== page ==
With more and more employees checking their personal websites at work—and possibly even on a work computer, it is imperative for them to realize that they are using corporate infrastructure, therefore completely blurring the lines regarding who has the rights to their online postings. Think about it—most employees sign some sort of employment contract which likely indicates that all intellectual property created during their employment belong to the company. By the same token, when employees work from their homes in the evening on their personal computers, it becomes even fuzzier. Due to our busy lifestyles, most of our Facebook or LinkedIn accounts likely have references to both work and home, personal and work-related. So, the question remains, who owns the content of your collective social media?
Who Cares About My Facebook Page?
Many professionals have career-related blogs which attract other companies, clients, etc. During that person’s tenure, who owns the content to those blogs? If the employee generates a source of revenue from the blogs, should that revenue then be given to the employer? If you launch a career blog during your employment with XYZ Law Firm, which discusses information specifically related to the firm, who, then, owns that information? You may be wondering—what the heck, my employer could care less what I post on Facebook. And you may be right to some extent. However, consider the Twitter account of Padmasree of Cisco, who created this account during her employment at Cisco. She frequently discusses both personal issues as well as content specific to Cisco, and her Twitter account has over 1,200,000 followers. It is clear that this is an asset to Cisco, and that should she leave, it would be a decided loss to Cisco, so, again, who owns the content?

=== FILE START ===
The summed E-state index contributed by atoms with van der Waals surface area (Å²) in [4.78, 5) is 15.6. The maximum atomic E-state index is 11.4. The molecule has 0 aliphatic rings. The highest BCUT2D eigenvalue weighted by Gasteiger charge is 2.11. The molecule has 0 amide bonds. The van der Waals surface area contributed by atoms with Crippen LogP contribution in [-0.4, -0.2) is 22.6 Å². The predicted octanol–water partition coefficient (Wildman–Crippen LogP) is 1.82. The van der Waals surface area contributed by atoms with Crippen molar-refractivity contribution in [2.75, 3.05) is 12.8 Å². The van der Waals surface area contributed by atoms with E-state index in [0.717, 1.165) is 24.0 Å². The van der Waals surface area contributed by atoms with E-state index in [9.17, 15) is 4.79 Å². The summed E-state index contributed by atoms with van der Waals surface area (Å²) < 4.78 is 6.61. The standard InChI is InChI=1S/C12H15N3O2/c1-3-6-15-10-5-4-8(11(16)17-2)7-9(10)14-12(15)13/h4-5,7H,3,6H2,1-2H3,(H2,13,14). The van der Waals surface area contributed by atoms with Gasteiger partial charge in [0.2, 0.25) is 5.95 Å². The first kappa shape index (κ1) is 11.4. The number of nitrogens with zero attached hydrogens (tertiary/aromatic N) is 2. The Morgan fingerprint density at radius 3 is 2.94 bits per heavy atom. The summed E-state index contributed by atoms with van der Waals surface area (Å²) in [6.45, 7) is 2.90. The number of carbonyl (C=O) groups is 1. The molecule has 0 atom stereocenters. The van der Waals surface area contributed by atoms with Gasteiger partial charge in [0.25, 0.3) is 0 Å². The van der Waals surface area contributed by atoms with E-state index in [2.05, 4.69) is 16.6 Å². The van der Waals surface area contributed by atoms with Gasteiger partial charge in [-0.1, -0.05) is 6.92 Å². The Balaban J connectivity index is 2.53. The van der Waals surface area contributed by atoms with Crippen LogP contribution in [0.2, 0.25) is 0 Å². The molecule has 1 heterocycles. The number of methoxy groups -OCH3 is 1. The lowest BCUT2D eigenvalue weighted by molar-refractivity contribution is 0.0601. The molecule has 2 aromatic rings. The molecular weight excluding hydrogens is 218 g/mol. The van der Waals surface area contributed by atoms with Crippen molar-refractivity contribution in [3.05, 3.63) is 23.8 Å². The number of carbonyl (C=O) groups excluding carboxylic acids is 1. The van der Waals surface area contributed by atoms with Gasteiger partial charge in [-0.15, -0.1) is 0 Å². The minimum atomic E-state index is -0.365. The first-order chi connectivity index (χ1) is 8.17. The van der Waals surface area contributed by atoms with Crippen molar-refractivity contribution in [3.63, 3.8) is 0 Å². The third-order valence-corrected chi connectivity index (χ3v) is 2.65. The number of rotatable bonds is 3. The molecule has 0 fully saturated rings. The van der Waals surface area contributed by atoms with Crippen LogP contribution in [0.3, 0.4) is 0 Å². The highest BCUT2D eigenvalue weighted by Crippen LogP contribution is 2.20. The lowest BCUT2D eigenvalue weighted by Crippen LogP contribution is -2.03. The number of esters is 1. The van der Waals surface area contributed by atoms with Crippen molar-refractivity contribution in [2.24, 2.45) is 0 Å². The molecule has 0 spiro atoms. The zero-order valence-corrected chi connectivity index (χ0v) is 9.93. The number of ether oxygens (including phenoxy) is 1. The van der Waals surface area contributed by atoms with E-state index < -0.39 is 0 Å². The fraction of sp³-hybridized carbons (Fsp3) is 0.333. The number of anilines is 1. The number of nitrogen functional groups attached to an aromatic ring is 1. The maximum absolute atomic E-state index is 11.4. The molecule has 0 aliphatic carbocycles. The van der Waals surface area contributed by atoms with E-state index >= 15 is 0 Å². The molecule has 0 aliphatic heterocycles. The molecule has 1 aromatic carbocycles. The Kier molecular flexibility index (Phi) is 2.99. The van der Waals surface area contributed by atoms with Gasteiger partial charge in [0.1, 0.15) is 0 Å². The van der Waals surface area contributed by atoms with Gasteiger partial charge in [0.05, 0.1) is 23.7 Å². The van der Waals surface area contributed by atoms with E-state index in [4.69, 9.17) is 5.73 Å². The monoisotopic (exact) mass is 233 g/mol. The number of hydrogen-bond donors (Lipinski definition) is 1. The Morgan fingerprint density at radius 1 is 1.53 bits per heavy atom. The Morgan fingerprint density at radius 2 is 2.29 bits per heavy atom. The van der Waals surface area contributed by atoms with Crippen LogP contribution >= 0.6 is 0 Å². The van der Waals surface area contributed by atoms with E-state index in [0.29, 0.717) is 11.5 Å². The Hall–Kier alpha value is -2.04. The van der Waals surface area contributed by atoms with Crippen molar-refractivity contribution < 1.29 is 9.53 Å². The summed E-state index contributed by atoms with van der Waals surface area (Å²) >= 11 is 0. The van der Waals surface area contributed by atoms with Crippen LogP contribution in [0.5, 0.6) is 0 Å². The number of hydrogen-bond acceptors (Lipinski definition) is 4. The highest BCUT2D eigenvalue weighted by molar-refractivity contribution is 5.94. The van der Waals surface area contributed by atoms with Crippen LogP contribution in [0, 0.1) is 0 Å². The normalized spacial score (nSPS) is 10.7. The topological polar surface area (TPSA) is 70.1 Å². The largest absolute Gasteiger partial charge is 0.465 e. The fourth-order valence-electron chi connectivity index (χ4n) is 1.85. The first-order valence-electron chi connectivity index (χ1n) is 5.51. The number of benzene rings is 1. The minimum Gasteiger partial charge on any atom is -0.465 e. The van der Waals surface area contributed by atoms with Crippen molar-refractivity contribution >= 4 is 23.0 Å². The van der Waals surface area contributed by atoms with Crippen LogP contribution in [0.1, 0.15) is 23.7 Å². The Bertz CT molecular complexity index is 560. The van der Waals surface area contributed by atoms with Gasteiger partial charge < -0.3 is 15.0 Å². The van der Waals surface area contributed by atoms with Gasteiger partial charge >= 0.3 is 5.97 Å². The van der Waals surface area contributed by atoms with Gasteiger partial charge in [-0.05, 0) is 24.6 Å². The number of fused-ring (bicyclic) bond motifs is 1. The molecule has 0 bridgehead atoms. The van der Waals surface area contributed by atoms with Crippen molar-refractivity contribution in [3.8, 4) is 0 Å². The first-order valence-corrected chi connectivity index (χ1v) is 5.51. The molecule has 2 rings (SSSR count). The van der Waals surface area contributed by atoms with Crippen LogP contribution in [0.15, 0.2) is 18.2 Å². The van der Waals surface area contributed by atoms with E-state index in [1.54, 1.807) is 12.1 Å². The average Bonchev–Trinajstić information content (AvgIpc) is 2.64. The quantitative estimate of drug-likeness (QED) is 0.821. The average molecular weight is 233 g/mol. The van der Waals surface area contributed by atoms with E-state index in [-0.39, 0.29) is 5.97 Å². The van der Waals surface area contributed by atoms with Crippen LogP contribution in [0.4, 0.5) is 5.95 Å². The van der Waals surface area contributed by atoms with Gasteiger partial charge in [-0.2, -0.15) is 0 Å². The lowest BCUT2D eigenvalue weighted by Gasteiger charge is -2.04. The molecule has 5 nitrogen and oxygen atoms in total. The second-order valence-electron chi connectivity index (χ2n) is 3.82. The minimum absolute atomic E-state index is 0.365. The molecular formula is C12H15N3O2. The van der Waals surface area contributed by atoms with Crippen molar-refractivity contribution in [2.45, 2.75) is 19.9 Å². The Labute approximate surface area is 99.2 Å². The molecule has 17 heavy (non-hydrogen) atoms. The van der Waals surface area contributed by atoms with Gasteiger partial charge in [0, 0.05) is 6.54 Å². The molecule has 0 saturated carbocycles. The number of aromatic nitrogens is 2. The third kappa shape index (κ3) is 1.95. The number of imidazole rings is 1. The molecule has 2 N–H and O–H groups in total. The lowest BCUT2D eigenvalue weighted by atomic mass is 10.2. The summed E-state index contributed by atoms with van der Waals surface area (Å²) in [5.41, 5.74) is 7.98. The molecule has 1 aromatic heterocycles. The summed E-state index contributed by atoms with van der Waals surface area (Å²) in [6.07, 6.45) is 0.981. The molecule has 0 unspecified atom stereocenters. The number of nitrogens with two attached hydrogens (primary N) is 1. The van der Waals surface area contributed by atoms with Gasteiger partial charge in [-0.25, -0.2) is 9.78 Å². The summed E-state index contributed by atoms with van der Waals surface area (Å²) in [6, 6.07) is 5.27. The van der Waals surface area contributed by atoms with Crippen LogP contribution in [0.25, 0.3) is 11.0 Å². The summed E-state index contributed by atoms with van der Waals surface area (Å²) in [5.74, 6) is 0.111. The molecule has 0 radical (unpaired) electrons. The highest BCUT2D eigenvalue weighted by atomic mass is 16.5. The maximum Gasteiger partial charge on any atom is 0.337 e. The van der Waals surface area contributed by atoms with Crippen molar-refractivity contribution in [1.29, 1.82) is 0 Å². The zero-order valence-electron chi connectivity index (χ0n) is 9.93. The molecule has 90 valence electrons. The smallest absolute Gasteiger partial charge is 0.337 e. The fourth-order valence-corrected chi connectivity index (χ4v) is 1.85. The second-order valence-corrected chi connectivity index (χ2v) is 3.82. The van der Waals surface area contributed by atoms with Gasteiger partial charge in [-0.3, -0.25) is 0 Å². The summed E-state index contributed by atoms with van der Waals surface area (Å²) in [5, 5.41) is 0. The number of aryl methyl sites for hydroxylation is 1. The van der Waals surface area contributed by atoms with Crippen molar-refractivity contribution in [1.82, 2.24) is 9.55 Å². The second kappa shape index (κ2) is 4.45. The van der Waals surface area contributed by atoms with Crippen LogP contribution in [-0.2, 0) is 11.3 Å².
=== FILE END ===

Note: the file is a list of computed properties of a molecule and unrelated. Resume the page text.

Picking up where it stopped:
Some attorneys feel that a clause claiming all “intellectual property” created during the term of employment covers tweets and blog posts as well as anything else creative the employee did on the side during his or her term of employment. If you are presented with a contract of this type, consider having the wording restrict the intellectual property to only that which was created within the scope of your job duties under the agreement. The theory behind this would be that if you are not being paid to create something—such as a Twitter feed or a blog posting—then the company shouldn’t own it simply because it was created during your term of employment. In other words, the ownership should only be tied to the type of job you were actually hired for.
Obviously there exists the question as to whether the job or industry you are in is of the type that your company would find it beneficial for your to be blogging during work hours or using work equipment. Many believe that people will find a way to blog, Tweet and use social networks, so they might as well give in to it and try to find the value in such activities, and relate them to their company’s benefit. Keep in mind that literally thousands of attorneys spend their days reviewing literally millions of company e-mails which have been subpoenaed for various lawsuits. Companies should always remind their employees that they have absolutely no right of privacy regarding anything that goes through a company computer. If all employees keep this fact in mind, and the employment contract is strictly spelled out regarding intellectual property, an employee’s blogging can actually benefit the company. Companies should also update their policies to reflect our changing world, which is full of social media, and even set up training for employees so they can fully understand what happens when the workplace and home collide.
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